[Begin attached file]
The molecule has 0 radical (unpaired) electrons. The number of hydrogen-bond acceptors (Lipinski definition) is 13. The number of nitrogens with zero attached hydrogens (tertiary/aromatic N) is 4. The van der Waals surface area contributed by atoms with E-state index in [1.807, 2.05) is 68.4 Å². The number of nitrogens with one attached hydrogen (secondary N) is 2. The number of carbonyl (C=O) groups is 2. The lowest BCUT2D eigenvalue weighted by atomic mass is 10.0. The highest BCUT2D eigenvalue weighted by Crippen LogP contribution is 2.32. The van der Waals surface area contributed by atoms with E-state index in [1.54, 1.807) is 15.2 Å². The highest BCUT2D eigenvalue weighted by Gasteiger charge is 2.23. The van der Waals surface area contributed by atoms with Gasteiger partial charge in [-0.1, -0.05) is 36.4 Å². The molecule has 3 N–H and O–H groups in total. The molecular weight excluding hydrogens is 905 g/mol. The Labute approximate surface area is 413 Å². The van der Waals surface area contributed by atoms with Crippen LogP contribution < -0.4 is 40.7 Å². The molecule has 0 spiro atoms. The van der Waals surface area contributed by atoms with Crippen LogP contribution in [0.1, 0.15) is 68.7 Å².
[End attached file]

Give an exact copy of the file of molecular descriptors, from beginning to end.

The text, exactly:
The molecule has 0 radical (unpaired) electrons. The number of hydrogen-bond acceptors (Lipinski definition) is 13. The number of nitrogens with zero attached hydrogens (tertiary/aromatic N) is 4. The van der Waals surface area contributed by atoms with E-state index in [1.807, 2.05) is 68.4 Å². The number of nitrogens with one attached hydrogen (secondary N) is 2. The number of carbonyl (C=O) groups is 2. The lowest BCUT2D eigenvalue weighted by atomic mass is 10.0. The highest BCUT2D eigenvalue weighted by Crippen LogP contribution is 2.32. The van der Waals surface area contributed by atoms with E-state index in [1.54, 1.807) is 15.2 Å². The highest BCUT2D eigenvalue weighted by Gasteiger charge is 2.23. The van der Waals surface area contributed by atoms with Gasteiger partial charge in [-0.1, -0.05) is 36.4 Å². The molecule has 3 N–H and O–H groups in total. The molecular weight excluding hydrogens is 905 g/mol. The Labute approximate surface area is 413 Å². The van der Waals surface area contributed by atoms with Crippen LogP contribution < -0.4 is 40.7 Å². The molecule has 0 spiro atoms. The van der Waals surface area contributed by atoms with Crippen LogP contribution in [0.1, 0.15) is 68.7 Å².